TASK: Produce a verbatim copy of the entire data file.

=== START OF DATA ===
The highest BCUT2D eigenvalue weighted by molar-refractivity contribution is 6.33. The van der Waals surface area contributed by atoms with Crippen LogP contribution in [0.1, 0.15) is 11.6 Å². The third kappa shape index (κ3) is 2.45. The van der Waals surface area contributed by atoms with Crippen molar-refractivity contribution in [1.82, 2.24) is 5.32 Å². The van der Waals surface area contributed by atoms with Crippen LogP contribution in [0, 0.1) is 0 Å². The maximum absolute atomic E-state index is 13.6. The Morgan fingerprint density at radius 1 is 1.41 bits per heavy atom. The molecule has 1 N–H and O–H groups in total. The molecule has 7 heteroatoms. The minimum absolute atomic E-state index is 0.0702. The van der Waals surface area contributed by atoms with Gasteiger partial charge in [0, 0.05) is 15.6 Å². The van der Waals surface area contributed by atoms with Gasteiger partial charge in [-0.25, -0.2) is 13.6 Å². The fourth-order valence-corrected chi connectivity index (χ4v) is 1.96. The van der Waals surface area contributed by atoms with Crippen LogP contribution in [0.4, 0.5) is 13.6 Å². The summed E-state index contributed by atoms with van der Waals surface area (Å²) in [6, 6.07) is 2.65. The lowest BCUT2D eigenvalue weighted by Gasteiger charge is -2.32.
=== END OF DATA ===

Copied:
The highest BCUT2D eigenvalue weighted by molar-refractivity contribution is 6.33. The van der Waals surface area contributed by atoms with Crippen LogP contribution in [0.1, 0.15) is 11.6 Å². The third kappa shape index (κ3) is 2.45. The van der Waals surface area contributed by atoms with Crippen molar-refractivity contribution in [1.82, 2.24) is 5.32 Å². The van der Waals surface area contributed by atoms with Crippen LogP contribution in [0, 0.1) is 0 Å². The maximum absolute atomic E-state index is 13.6. The Morgan fingerprint density at radius 1 is 1.41 bits per heavy atom. The molecule has 1 N–H and O–H groups in total. The molecule has 7 heteroatoms. The minimum absolute atomic E-state index is 0.0702. The van der Waals surface area contributed by atoms with Gasteiger partial charge in [0, 0.05) is 15.6 Å². The van der Waals surface area contributed by atoms with Gasteiger partial charge in [-0.25, -0.2) is 13.6 Å². The fourth-order valence-corrected chi connectivity index (χ4v) is 1.96. The van der Waals surface area contributed by atoms with Crippen LogP contribution in [0.4, 0.5) is 13.6 Å². The summed E-state index contributed by atoms with van der Waals surface area (Å²) in [6, 6.07) is 2.65. The lowest BCUT2D eigenvalue weighted by Gasteiger charge is -2.32.